Before the pandemic hit, Casandra Matej occasionally found herself fending off accusations from locals that downtown San Antonio had become overrun with conference attendees.
The city has a population of around 1.5 million, and in a normal year around half that many people again visit for conferences at its Henry B. González Convention Center. As the president and CEO of Visit San Antonio, Matej wants locals to appreciate the economic impact these visitors bring to the city.
“I say, ‘Do you own a home or a condo? Because of the amount of visitors that we have to the city, we save you upwards of $1,800 a year on your property tax,’” she says. “Maybe the message hasn’t been clear enough that actually the visitor trail has a domino effect on even the residents of our community.”
In cities that are popular destinations for conventions, the meetings industry can permeate almost every corner of a local economy. This year, that means its troubles do, too.
The economic impact of conventions and conferences
Under normal circumstances, the meetings industry is a huge contributor to the US economy. In 2017, according to a study by Oxford Economics commissioned by the Events Industry Council, its direct spending totalled $325bn in the US, employed nearly 2.5 million people and contributed $184bn to the US economy.
Globally, business events – be they conventions, conferences, congresses, trade shows or any other kind of corporate event – support nearly 26 million jobs across more than 180 countries. Going from its $621.4bn direct impact to global GDP, the study suggests, the business events sector would rank as the world’s 22nd-largest economy.
Because these corporate events are so decentralised, the impact of the meetings industry is sometimes overlooked. But it’s far more than just the cost of a hotel room for a few nights or the booking of a conference centre. The industry supports jobs at airports, cafes, bars, restaurants and stores – as well as the tourist attractions that many conference-goers visit apart from the events.
That explains why many cities invest heavily in their convention centres, build economic-development plans around them and compete fiercely for the events that fill them up. Even with mass gatherings cancelled for the foreseeable future, some are continuing to invest in their convention centres. County leaders in Orange County, Florida, for example, advanced a $700m loan this year as part of an update to the region’s Pentagon-size centre, despite a growing need for public subsidies for the industry.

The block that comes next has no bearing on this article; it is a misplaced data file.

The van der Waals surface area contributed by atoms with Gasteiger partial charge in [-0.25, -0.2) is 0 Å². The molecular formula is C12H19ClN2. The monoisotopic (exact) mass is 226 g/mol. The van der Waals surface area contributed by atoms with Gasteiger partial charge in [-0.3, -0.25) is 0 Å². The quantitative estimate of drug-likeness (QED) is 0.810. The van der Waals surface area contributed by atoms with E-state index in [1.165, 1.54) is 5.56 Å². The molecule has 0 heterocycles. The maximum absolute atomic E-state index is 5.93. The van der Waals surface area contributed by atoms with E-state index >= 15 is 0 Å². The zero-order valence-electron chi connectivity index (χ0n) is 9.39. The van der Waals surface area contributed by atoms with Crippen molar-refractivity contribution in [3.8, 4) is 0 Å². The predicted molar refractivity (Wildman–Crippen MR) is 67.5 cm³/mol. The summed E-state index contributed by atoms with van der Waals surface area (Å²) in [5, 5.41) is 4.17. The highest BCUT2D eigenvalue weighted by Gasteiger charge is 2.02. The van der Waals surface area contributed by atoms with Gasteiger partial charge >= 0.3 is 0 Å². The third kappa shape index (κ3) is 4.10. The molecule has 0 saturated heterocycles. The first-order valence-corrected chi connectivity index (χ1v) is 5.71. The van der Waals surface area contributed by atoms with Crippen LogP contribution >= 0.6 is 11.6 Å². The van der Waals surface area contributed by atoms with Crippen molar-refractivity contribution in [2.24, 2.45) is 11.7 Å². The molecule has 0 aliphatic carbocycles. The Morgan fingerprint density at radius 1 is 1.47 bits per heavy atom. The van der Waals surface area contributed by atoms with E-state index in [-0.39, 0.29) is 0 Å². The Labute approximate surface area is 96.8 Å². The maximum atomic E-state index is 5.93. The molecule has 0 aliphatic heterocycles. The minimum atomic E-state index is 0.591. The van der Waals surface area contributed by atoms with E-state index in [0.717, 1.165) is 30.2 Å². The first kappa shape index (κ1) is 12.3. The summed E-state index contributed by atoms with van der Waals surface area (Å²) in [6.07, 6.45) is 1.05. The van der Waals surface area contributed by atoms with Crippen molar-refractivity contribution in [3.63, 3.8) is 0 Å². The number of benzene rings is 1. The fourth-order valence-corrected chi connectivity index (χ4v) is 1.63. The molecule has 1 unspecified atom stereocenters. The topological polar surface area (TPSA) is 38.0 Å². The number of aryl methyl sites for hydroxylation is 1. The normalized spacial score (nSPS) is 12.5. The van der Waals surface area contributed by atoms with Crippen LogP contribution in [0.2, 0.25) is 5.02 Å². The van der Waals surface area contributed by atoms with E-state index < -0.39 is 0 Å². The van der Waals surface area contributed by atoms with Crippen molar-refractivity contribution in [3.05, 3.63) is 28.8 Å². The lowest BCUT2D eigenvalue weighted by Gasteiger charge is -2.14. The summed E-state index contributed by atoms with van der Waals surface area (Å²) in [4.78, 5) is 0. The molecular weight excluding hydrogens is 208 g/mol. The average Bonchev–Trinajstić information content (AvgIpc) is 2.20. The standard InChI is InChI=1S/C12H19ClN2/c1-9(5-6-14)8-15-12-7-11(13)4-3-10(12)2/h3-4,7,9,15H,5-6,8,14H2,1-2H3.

Even a single major conference can have an outsize impact on its host city: in Cleveland, the 2016 Republican National Convention provided an opportunity for the city to remarket itself as an up-and-coming convention destination and brought nearly $190m to the local economy. And this year in Chicago, the cancellation of the International Manufacturers Technology Show, which normally hosts 129,000 people, has had an estimated economic loss of nearly $247m.
In San Antonio, 209 citywide meetings have been cancelled due to the pandemic, representing more than $283m in lost economic impact without factoring in meetings that may have been limited to individual hotels. The city is a popular spot for conventions and conferences in the US, with consistently high rankings and more than 280 “meeting hotels,” compared with 177 in Chicago and 196 in Washington, DC. Encouraging people to stay on and contribute even more to the city’s economy is usually an easy sell: the city boasts heritage architecture, reliably good weather and relative inexpensiveness compared with Las Vegas or New York.
Matej’s own workplace exemplifies one slice of the fallout of losing this industry.
“We’re a destination marketing organisation,” she says. “We’re primarily funded by the hotel tax, but people haven’t been staying at hotels, so our budget has been cut.” In turn, the company has had to cut back on many of its contracts, often with local marketing or public-relations firms.
Then, of course, there are the businesses dependent on the foot traffic of conference-goers. “Restaurants, museums, attractions – conventioneers go shopping, conventioneers eat out,” she says. The hotels on the outskirts of town, which accommodate the spillover of non-conference business travellers when a convention fills up more-central ones, have also lost their clientele.
It’s a similar story in popular Canadian destinations. While the coronavirus has been significantly more contained there, the country’s CA$33bn ($25bn) conference industry has been decimated, with the loss of an estimated 3,700 events – and nearly CA$1.31bn in direct spending – as of 31 July, 2020, according to Destination Canada. Demand is likely to be severely reduced for the next year or more, with the focus now on 2022.